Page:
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‘Sharks’ didn’t bite, but Aqua Boxing Glove is born

Frustrated by the lockdown during the early stages of the coronavirus pandemic that prevented him from working out with his clients, Tony Adeniran decided to look for a way to train clients outside the gym.

In a necessity-is-the-mother-of-invention moment, the San Antonio boxing gym owner combined his experience as a certified boxing coach and former prizefighter to invent a product that would land him on the hit ABC television show “Shark Tank” and potentially change his life.

The product, the Aqua Boxing Glove, provides athletes resistance training anywhere, anytime with no heavy bag required.

Just add water.

“It’s common to use 3-pound weights or get in a shallow pool to shadow box,” Adeniran said. “I kind of fused those two ideas and came up with the Aqua Boxing Glove.”

The 33-year-old Houston native, who operates Black Stallion Boxing across from La Cantera on San Antonio’s North Side, said his glove has a pocket that can be filled with up to 4 pounds of water to add evenly distributed weight.

The glove is designed to provide resistance during a workout and reduce the need for impact training.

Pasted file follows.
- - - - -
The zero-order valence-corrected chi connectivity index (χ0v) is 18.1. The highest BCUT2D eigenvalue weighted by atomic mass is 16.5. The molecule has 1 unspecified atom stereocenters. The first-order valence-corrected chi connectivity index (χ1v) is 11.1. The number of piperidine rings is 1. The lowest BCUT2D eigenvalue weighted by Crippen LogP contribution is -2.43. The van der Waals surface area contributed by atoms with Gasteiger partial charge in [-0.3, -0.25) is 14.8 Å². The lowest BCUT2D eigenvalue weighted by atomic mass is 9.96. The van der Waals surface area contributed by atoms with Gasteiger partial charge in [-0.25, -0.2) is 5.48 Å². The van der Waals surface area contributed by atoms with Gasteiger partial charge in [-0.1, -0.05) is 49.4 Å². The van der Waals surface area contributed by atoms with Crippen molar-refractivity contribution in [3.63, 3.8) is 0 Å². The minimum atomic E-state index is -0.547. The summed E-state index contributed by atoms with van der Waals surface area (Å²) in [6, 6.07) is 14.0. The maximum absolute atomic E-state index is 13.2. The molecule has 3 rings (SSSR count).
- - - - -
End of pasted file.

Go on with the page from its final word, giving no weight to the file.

“When you get that whipping motion, water is going to move around and provide a more challenging workout,” Adeniran said.

He added that other products currently on the market use a weight strapped to the top of the glove at the wrist, but “most boxers found that to be uncomfortable.”

The invention and Adeniran’s entrepreneurial spirit caught the attention of “Shark Tank” producers, who chose the product out of more than 150,000 applicants each year.

This past fall, after being selected to audition, Adeniran made the final cut and flew to Sony Pictures Studios in California for filming of the season 13 finale.

“I’d always been a big fan of the show and, suddenly, there I was,” Adeniran recalled.

Standing face-to-face in front of show regulars Mark Cuban, owner of the Dallas Mavericks, Kevin O’Leary, Lauri Greiner, Barbara Corcoran and guest shark actor Kevin Hart, Adeniran said he felt nervous despite practicing his sales pitch over and over again for months.

Kind of like “the feeling you get when coming out or a fight,” he said.

“In fact, before I went on I was in the back shadow boxing trying to calm my nerves,” Adeniran recalled.

He told the Shark Tank panel he was looking for an investment of $100,000 for a 10 percent equity in the company.

The gloves “are so simple to use,” Adeniran said during his pitch. “All you have to do is add water, strap them up and you’re ready to train. I’m talking about improving speed, cardio, not to mention burn fat and build muscle. A full-body training tool all in one.

“Now who’s ready to sweat?”

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